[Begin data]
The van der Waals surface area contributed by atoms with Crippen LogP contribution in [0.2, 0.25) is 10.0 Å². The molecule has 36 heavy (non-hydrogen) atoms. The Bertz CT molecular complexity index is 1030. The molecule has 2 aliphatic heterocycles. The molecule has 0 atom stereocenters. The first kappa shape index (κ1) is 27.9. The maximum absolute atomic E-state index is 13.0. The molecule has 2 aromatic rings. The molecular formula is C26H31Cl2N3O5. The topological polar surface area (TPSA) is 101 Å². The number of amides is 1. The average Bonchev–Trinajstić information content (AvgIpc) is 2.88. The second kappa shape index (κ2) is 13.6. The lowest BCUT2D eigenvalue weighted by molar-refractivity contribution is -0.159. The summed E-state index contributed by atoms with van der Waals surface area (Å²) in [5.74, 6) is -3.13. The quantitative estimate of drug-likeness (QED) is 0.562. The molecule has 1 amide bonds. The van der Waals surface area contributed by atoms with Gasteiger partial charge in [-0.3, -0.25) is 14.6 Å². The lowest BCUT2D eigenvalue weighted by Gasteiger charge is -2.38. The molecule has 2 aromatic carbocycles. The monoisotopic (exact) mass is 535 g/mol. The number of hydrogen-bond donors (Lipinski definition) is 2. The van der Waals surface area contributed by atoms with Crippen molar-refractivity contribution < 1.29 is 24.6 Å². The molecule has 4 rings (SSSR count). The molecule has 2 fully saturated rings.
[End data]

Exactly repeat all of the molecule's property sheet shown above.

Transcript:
The van der Waals surface area contributed by atoms with Crippen LogP contribution in [0.2, 0.25) is 10.0 Å². The molecule has 36 heavy (non-hydrogen) atoms. The Bertz CT molecular complexity index is 1030. The molecule has 2 aliphatic heterocycles. The molecule has 0 atom stereocenters. The first kappa shape index (κ1) is 27.9. The maximum absolute atomic E-state index is 13.0. The molecule has 2 aromatic rings. The molecular formula is C26H31Cl2N3O5. The topological polar surface area (TPSA) is 101 Å². The number of amides is 1. The average Bonchev–Trinajstić information content (AvgIpc) is 2.88. The second kappa shape index (κ2) is 13.6. The lowest BCUT2D eigenvalue weighted by molar-refractivity contribution is -0.159. The summed E-state index contributed by atoms with van der Waals surface area (Å²) in [5.74, 6) is -3.13. The quantitative estimate of drug-likeness (QED) is 0.562. The molecule has 1 amide bonds. The van der Waals surface area contributed by atoms with Gasteiger partial charge in [-0.3, -0.25) is 14.6 Å². The lowest BCUT2D eigenvalue weighted by Gasteiger charge is -2.38. The molecule has 2 aromatic carbocycles. The monoisotopic (exact) mass is 535 g/mol. The number of hydrogen-bond donors (Lipinski definition) is 2. The van der Waals surface area contributed by atoms with Crippen molar-refractivity contribution < 1.29 is 24.6 Å². The molecule has 4 rings (SSSR count). The molecule has 2 fully saturated rings.